After a fall in global stock markets, Wall Street is expected to rise


Following a decline in global stock markets, Wall Street is expected to rise. In premarket trading on Tuesday, Wall Street pointed to gains as global stock markets fell, with Hong Kong down nearly 6% and Shanghai down 5%. Oil prices fell about 8% as Chinese industry and commerce were threatened by virus lockdowns and rising COVID cases. Despite the release of statistics showing strong increases in retail sales, industrial production and Chinese investment in January-February, the sell-off accelerated late in the session. It came after China’s central bank decided not to lower interest rates in order to boost economic development. Dow Industrials futures rose 0.3%, while S&P 500 futures rose 0.4%.

The Shanghai Composite fell 5% to 3,063.97. “Fears continue to plague equity markets that shutdowns could spread, severely impacting China’s growth,” Oanda’s Jeffrey Halley said in a commentary. Tokyo’s Nikkei 225 rose 0.2% to 25,346.48, while Seoul’s Kospi fell 0.9% to 2,621.53. Australia’s S&P/ASX 200 slipped 0.7% to 7,097.40 and shares also fell in Taiwan and Bangkok. Oil prices have fallen this week, easing the inflationary pressure sweeping the world, with U.S. crude falling below $100 a barrel after hitting $130 last week. US crude lost between $8.01 and $95 a barrel in electronic trading on the New York Mercantile Exchange. It fell from $6.32 to $103.01 on Monday.

Oil and other commodity prices fell as Russian forces pounded the Ukrainian capital ahead of another round of talks between the two sides. Germany’s DAX and CAC 40 in Paris both fell 1.2%, while Britain’s FTSE 100 fell 0.8%. Worries over the war in Ukraine and an upcoming Federal Reserve meeting on interest rates are keeping markets on edge. Uncertainty over whether persistently high inflation could stifle the global post-pandemic recovery has caused the prices of oil, wheat and other commodities produced in the region to fluctuate, leading to daily and hourly reversals. hourly in the markets. “Markets seem to have tampered with a strange mix of hope, fear and uncertainty,” Mizuho Bank said in a comment. Shares in Hong Kong fell to near six-year lows after neighboring Shenzhen was ordered to shut down to battle China’s worst COVID-19 outbreak in two years. The Hang Seng index lost 5.7% to 18,415.08 after falling more than 6%.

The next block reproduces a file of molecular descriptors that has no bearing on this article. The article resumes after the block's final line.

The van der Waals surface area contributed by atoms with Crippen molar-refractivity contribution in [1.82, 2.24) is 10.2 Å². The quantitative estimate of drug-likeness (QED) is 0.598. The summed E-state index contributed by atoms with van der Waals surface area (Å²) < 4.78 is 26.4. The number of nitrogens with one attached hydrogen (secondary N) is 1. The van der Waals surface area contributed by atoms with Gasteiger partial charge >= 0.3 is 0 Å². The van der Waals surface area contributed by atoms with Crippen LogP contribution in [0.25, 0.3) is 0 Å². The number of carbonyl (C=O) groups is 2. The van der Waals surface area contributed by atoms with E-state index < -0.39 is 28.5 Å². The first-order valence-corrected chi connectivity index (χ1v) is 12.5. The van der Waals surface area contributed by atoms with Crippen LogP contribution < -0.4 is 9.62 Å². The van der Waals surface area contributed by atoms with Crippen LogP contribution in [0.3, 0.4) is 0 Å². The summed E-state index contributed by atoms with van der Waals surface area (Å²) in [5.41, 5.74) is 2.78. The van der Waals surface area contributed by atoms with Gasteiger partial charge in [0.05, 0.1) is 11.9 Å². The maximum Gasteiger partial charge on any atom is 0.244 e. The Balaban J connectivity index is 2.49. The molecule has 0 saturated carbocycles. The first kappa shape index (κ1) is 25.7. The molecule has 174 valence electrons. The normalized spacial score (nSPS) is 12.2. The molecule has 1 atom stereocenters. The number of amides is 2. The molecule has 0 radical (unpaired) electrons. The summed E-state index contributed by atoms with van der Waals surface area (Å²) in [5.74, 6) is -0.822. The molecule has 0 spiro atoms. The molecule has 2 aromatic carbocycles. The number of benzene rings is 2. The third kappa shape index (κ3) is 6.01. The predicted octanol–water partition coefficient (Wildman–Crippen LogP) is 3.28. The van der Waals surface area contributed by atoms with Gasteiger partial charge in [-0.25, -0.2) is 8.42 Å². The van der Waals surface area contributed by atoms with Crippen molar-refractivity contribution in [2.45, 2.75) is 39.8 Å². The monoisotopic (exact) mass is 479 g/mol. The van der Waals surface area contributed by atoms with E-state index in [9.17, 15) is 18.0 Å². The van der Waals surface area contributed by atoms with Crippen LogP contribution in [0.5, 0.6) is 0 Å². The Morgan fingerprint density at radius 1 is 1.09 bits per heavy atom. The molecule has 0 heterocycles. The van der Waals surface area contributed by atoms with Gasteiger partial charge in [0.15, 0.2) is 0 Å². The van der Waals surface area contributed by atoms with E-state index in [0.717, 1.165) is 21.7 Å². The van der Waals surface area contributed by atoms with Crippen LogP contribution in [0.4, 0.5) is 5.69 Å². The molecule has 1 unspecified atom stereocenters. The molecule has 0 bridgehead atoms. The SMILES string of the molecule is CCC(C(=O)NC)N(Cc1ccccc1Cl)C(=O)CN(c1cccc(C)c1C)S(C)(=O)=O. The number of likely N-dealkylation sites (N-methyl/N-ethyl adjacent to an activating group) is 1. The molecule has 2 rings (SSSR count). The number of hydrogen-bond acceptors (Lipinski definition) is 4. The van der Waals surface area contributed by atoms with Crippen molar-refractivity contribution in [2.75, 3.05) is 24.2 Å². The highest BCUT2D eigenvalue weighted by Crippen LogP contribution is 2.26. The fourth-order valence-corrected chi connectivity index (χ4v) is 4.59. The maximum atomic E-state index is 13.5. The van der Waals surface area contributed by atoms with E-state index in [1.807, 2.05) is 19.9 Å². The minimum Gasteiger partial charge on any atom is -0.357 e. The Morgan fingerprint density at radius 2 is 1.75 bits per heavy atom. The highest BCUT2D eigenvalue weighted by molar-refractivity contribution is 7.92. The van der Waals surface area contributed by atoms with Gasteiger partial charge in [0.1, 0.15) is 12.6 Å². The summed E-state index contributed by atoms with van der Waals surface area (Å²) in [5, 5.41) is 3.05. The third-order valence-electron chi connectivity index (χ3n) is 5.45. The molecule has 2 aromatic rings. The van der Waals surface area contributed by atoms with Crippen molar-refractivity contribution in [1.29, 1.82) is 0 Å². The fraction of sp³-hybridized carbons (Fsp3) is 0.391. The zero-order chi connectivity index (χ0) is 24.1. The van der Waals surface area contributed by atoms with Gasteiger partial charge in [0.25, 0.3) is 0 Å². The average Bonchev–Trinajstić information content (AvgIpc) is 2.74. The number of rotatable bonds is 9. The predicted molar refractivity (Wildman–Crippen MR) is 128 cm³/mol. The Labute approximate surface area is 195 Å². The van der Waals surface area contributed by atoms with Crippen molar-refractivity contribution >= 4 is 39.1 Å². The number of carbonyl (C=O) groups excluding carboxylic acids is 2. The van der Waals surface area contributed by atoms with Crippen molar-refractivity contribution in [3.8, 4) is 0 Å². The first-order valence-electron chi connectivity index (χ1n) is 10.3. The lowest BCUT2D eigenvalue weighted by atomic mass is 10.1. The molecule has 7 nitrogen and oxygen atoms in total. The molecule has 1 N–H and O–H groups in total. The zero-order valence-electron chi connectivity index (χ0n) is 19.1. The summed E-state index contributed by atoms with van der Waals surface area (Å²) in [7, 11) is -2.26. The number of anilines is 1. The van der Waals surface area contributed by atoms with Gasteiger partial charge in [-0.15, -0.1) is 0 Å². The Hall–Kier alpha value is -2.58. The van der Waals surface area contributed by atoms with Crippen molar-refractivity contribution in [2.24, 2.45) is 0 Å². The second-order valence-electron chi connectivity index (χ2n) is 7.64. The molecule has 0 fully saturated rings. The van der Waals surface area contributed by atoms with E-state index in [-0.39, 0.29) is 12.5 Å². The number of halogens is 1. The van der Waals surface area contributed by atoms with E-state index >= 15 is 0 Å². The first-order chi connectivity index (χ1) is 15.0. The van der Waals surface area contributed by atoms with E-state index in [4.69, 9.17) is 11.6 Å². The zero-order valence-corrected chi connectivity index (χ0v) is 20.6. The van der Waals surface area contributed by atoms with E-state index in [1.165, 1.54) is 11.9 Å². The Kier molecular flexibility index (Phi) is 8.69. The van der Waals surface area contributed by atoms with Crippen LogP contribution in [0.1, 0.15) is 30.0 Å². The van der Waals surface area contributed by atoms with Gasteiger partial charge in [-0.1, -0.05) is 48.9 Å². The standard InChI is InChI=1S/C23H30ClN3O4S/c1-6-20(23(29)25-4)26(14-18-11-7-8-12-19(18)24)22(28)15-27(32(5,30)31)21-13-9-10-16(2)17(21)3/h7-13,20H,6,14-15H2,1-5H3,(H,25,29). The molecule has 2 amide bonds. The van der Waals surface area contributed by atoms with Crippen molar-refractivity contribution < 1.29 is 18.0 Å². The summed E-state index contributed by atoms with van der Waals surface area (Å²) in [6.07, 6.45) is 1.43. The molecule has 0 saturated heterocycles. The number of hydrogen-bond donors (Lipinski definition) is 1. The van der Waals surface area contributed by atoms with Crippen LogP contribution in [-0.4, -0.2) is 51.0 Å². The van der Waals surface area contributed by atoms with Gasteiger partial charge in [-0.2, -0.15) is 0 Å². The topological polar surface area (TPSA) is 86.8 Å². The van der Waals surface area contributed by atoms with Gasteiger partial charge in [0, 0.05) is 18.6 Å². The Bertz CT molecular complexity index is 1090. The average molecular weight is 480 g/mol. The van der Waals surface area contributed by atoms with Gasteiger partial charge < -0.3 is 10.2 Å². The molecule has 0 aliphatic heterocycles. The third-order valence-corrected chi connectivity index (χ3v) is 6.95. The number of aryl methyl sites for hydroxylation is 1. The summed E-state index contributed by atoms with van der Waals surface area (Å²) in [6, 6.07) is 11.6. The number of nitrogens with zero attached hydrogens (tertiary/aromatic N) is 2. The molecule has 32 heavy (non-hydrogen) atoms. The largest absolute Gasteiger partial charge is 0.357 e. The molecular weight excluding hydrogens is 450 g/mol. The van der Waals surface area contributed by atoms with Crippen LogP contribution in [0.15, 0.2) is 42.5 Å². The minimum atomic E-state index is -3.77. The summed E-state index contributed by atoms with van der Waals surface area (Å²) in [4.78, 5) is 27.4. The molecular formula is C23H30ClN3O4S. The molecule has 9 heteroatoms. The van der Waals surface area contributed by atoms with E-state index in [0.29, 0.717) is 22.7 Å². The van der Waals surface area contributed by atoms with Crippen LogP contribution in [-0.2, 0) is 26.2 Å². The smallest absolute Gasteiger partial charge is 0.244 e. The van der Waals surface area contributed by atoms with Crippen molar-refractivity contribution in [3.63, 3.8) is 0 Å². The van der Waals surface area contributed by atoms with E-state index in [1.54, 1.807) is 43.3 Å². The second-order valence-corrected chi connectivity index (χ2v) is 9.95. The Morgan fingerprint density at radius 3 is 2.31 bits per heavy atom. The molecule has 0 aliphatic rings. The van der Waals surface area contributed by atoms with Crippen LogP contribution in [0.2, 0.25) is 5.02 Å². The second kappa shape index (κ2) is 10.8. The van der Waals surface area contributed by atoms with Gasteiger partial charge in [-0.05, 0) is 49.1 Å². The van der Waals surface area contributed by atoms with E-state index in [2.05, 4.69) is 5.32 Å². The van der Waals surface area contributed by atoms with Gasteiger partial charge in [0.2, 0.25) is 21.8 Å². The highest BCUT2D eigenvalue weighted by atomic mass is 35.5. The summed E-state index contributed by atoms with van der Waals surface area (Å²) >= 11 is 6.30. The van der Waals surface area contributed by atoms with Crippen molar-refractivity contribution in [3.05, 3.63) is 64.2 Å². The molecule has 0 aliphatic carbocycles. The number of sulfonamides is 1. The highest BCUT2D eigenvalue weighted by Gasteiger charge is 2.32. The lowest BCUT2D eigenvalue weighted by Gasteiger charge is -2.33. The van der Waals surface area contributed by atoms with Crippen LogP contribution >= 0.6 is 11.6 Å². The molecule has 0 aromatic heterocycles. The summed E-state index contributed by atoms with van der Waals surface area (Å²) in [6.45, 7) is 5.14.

Brent crude, the standard for international oil pricing, fell $7.79 to $99.11 a barrel. In other developments, the London Metal Exchange said nickel trading would resume on Wednesday, just over a week after it was suspended when the metal’s price soared to over $100,000 a tonne. The announcement followed a notice from Tsingshan Holding Group, a Chinese metals giant, that it had reached an agreement with its creditors on a “standstill agreement” so that banks would not make margin calls. or would not close their positions against him while the company resolves its nickel margin and settlement requirements. Russia is the world’s third largest producer of nickel. Its price and that of many other commodities rose on speculation of possible supply disruptions as Russia faces widening economic sanctions following its invasion of Ukraine. Investors were already worried before the start of the war because central banks around the world are preparing to end the stimulus measures they injected into the global economy after the outbreak of the pandemic.

The Federal Reserve is expected to raise its main short-term interest rate by a quarter of a percentage point on Wednesday in the first such increase since 2018, knocking the federal funds rate from its record low of near zero. The challenge is to raise rates quickly and high enough to fight inflation without overdoing it and causing a recession. On Monday, the S&P 500 gave up an early gain and closed down 0.7% while the Dow Jones Industrial Average was essentially unchanged. The Nasdaq fell 2% and the Russell 2000 Index slipped 1.9%. In currency trading, the dollar fell to 117.99 Japanese yen from 118.18 yen on Monday night. The euro fell from $1.0941 to $1.0980.

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